I have got an email of invitation to review a paper in a best journal of my field. I had a paper there and somewhere else almost in that field.

As I must invest serious time and attention to complete the review, I wanted to know if that does any advantage on improving my resumé for getting a better chance of acceptance and scholarship for my future PhD program abroad? Basically, should I mention in my CV that I am a reviewer of that journal, when I am sending it to other universities?

P.S. I have graduated from M.Sc. two years ago.

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    I have put the question in the title, feel free to reword it if you want.
    – Davidmh
    Commented Mar 16, 2016 at 7:49
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    If you look for an academic career, that's an opportunity to jump onto. Commented Mar 16, 2016 at 13:02

2 Answers 2


Yes, this helps.

Regarding the CV, I've seen frequently that people include sections like "Other scientific activity" or "Community service" where there is subsection like "Referee for:" followed by a list of journals (sometimes even with numbers indicating how many reviews have been done). So you can make this service visible in your CV.

There is another way in which reviewing may help your career: If you write a sensible review for a relevant paper it will be read by at least one editor of the journal and it's safe to assume that this editor is a respected and reputable member of the community. In this way, writing good reviews helps to build your reputation (albeit slowly as not many people see your reviews with your name attached, but at least these are the "right" people).

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    Can I mention the name of those papers in my CV as well? If the author of those papers are reputable in my field already, Can I tell them I have reviewed your paper when I want to apply at their university, of course after the whole reviewing process. @dirk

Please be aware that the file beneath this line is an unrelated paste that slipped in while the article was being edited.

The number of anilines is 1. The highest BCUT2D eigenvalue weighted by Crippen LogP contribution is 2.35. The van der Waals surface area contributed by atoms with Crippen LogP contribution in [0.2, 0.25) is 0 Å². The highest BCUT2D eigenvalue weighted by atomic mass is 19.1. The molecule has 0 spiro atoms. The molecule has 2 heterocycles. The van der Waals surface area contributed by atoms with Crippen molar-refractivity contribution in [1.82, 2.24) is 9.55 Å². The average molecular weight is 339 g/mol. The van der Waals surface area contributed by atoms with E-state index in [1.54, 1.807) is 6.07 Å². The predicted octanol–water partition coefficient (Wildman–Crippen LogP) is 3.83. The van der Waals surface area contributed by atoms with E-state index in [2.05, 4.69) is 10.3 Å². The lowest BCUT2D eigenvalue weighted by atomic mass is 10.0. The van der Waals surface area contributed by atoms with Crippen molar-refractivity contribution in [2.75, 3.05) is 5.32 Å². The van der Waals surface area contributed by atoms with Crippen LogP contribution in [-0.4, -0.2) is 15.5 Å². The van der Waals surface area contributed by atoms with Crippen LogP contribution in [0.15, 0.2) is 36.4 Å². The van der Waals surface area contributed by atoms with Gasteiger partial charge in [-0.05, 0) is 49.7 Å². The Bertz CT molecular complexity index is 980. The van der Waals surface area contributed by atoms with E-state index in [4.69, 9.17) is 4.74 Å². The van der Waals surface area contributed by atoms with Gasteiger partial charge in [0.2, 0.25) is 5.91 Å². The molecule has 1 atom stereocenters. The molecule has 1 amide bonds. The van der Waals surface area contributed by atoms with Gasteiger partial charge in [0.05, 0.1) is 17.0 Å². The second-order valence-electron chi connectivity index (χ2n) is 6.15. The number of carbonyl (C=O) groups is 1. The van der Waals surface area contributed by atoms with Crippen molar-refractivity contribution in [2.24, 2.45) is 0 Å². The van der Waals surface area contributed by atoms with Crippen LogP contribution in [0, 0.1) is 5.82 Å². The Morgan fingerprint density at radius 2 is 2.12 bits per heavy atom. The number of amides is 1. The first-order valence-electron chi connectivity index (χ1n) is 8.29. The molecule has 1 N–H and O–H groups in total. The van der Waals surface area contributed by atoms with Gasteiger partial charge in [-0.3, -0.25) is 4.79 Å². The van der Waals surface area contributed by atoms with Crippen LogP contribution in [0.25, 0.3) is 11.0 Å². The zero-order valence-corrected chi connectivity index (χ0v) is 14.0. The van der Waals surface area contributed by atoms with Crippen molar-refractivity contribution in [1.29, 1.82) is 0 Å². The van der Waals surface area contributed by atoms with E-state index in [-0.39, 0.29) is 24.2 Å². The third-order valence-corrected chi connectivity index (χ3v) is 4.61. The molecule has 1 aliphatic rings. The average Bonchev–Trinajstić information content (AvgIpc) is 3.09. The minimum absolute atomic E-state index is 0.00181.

– Masan
    Commented Mar 16, 2016 at 7:55
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    No, I would strongly advise against this. As far as I know there is no consensus about whether reviewer may lift their anonymity, but at least to some people this would look strange.
    – Dirk
    Commented Mar 16, 2016 at 7:56
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    If the journal does not link reviewers to paper (some do), don't reveal which paper you reviewed. I would consider this a no-no (for various reasons). Some reviewers do not review anonymously, but always sign off their reviews - in that case, it's a different story, still I do not think it is a good idea to mention the paper reviewed in the CV, unless the journal itself has this policy. Commented Mar 16, 2016 at 13:04
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    Another point to consider is that, if you say which journal you reviewed for (depending on the situation), it may be easy to guess what article you reviewed. I personally don't like to say what journals I've reviewed for, but in your case it would probably help your case to name the journal on your CV.
    – Kimball
    Commented Mar 16, 2016 at 14:21

It can definitely help - acting as a reviewer is a signal that an editor somewhere (and in this case, a decent journal) thinks you qualify as an expert in a particular field - that's a good signaling mechanism for trying to get into a PhD program. It should absolutely go on your CV, and likely stay there - reviewing is a form of service, and that's a way many postdocs and faculty are evaluated as well.

Beyond just the direct benefit, it's also a good way to see "inside" the process of peer review, which I've found generally helps the quality of my own work. "Doing better work", while an indirect effect, can only help.

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